Stroika is a C++ application framework designed to make high performance, modern, reliable and threaded applications easier to write.
- Nearly all public interfaces and methods are well documented; implementations are clear and well commented.
- An elaborate system of built-in assertions (including thread-safety assertions) helps document and enforce usage patterns (without performance cost in production builds).
- Each release is tested with Valgrind, Google Sanitizers, and a variety of platforms and compilers, as well as a large body of regression tests (including most documentation examples) to help assure library correctness.
- Sample applications help show common use cases (like building a web server into your app to deliver web-service content and APIs). Quick start using pre-built Docker containers.
- Container classes (Collection, Queue, Mapping, Sequence, Set, and much more with rich variety of backend implementations).
- DataExchange (VariantValue, rich collection of data format serializer/deserializers - like JSON, object to/from serialization mappings, and much more).
- Execution pattern classes (external process runner, synchronization patterns, blockingqueue, threadpools, and much more).
- Networking support (high level socket wrappers, Web client fetching).
- Simple, elegant streams library, with adapters for cryptography, compression, text transforms, etc.
- Seamless integration with many important libraries, including: boost, libcurl, lzma sdk, openssl, sqlite, xerces, zlib (e.g. wrap a compression stream - using for example zlib).
- Framework libraries for network measurement, SSDP/UPnP, system performance monitoring, text editing/word processor, web server, web services, and much more.
- and much more...
- Stroika's biggest strength is also its biggest weakness:
- There are smaller, more focused libraries that do many of the things Stroika does. Being single purpose is a form of modularity (good) and allows for easy adoption/integration. But libraries that do anything of any complexity must create their own infrastructure for a wide variety of building block problems (e.g. Xerces has its own stream classes, pistache date classes, etc). And if you have two such libraries, they are unlikely to interact seemlessly, and their support classes (for stuff like date and streams above) certainly won't.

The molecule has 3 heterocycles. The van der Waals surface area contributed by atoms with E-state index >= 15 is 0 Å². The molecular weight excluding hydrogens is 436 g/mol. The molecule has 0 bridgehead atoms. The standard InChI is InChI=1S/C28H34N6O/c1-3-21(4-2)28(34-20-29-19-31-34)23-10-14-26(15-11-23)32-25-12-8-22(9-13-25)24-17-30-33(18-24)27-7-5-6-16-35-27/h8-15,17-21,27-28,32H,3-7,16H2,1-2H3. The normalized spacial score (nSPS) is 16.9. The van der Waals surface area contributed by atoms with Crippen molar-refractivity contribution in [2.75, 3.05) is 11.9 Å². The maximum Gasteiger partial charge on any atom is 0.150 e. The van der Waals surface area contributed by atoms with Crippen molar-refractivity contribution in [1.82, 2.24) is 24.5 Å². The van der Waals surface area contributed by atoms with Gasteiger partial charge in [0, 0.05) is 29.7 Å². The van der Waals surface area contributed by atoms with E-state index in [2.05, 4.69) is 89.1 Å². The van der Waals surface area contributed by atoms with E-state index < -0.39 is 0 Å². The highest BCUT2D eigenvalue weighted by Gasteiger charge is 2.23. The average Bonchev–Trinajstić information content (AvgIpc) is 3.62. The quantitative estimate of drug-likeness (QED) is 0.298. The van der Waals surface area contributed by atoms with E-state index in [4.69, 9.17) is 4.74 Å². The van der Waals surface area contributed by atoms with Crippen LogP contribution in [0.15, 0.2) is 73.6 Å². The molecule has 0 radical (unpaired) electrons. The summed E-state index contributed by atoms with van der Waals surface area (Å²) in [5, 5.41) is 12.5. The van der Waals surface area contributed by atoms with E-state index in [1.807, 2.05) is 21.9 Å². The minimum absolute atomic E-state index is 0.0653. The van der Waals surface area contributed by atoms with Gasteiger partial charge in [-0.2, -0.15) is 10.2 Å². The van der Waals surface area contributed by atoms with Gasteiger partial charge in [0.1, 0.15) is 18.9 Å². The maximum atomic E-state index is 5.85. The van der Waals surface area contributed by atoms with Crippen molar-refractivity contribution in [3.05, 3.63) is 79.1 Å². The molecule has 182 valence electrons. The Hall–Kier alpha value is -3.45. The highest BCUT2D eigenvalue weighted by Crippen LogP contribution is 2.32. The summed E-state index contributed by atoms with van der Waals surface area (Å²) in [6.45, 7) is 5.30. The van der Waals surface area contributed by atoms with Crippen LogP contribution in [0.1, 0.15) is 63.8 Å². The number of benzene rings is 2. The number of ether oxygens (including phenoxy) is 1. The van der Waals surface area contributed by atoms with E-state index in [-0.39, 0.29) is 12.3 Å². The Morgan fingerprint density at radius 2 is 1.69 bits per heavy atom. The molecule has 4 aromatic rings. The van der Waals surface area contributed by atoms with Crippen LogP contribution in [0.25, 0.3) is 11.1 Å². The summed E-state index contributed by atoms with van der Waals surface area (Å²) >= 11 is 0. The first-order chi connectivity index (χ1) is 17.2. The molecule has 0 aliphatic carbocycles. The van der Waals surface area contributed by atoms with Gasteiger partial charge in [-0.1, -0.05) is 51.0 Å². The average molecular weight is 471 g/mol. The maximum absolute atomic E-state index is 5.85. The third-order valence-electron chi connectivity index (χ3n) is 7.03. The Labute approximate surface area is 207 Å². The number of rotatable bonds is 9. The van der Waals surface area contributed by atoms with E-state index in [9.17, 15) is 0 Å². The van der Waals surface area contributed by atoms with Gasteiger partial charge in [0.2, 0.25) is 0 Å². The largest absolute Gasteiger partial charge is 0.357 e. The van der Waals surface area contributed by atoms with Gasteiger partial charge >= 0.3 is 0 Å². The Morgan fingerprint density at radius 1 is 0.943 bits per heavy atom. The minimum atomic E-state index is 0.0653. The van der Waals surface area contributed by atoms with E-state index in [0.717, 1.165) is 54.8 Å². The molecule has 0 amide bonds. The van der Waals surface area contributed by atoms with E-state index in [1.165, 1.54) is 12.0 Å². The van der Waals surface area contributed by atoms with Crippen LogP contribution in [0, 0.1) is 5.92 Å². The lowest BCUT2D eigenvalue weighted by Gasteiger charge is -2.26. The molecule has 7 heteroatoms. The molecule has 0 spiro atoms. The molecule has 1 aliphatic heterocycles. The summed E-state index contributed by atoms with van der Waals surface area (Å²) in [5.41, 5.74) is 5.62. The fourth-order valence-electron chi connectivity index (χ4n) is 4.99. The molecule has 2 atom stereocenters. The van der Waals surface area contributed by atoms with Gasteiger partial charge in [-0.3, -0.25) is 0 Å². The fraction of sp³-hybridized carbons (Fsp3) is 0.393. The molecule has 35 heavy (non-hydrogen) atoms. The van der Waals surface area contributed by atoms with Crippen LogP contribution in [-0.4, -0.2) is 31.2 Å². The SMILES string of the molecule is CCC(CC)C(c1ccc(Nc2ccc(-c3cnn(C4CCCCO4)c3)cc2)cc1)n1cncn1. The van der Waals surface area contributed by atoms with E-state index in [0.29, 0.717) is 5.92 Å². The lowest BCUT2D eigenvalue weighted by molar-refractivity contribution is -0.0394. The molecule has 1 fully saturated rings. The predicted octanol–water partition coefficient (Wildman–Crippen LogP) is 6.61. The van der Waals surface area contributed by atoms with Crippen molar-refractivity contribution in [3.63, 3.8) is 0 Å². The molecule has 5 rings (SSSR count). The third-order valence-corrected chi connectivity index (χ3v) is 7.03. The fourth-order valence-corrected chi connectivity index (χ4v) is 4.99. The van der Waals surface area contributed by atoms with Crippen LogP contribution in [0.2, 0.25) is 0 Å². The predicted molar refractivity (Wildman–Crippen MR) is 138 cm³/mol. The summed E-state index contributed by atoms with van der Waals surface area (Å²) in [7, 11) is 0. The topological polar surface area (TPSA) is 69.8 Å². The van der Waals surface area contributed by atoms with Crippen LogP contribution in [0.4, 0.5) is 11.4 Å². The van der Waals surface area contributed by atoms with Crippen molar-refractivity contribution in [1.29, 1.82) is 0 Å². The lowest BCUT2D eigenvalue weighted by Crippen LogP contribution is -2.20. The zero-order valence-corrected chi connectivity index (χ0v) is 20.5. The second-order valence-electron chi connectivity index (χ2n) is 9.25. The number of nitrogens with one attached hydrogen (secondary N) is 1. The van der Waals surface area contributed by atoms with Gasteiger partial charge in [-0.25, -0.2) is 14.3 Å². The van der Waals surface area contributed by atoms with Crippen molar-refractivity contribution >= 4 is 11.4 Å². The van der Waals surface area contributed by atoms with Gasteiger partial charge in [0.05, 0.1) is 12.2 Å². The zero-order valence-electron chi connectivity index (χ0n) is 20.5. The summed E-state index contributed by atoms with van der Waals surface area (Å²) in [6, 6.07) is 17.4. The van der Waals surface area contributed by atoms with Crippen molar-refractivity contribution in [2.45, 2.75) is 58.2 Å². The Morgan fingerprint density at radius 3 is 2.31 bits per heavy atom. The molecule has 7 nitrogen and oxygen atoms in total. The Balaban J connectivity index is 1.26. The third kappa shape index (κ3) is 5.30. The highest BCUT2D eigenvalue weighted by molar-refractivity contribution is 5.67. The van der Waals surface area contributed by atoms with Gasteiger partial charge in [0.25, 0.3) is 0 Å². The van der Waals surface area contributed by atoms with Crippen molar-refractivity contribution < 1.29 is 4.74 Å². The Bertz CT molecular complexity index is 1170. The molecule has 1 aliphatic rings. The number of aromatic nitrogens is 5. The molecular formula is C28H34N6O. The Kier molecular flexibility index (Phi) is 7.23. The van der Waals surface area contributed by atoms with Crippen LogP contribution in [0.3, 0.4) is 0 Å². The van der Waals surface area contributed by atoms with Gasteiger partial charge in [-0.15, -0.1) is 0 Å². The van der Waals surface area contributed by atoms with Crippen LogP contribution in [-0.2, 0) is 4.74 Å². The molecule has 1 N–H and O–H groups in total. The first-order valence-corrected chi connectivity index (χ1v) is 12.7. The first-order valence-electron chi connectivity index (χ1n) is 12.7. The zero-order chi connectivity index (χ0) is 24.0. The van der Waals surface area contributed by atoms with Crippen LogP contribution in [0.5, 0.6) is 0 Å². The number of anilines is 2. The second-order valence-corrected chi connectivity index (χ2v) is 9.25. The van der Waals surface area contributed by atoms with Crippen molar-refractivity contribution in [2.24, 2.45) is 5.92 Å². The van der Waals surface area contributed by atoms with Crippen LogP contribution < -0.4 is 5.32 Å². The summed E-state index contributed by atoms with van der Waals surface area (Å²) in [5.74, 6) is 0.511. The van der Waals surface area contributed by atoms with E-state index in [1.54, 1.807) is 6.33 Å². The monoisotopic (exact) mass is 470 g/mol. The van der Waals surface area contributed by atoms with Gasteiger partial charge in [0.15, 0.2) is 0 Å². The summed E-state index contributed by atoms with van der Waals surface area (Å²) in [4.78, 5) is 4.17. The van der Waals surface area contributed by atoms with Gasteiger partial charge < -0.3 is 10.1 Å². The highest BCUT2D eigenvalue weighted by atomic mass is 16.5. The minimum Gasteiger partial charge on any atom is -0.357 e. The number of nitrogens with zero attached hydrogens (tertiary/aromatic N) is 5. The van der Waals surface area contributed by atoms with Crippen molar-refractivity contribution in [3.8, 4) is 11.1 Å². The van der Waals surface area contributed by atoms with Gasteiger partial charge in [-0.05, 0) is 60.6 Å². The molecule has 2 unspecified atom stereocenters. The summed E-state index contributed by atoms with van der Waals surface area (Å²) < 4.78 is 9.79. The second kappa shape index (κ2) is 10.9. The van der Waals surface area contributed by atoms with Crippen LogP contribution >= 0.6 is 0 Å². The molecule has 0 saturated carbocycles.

- Stroika takes the approach of building its functionality in layers, leveraging other components (e.g. Streams and Containers) in lower layers (as well as standardized C++ libraries). This slightly increases the cost of adopting Stroika for something small (because pulling one thing in pulls many things in), but then pays dividends as you use it to accomplish a second or third task.
Stroika v2.0 is very stable, nearly complete, and requires C++14 or later. Stroika v2.0 is used to power a wide variety of open source and commercial applications.
Stroika v2.1 is more actively evolving, and requires C++17 or later.
Compilers / Platforms tested
- Stroika v2.0
Regularly tested on x86, arm, gcc5 thru gcc8, clang 3 thru clang 6, XCode 8 thru 9.
- Stroika v2.1
Regularly tested on x86, arm, gcc7 thru gcc9, clang 6 thru clang 8, XCode 10.
- Vanilla make based builds
- Portable API (targets windows/mac/unix), and multiple processors
For more details on individual release changes, see:
"Getting Started" build instructions can be found in:
Looking through the samples is also a good way to start:
Please report bugs at: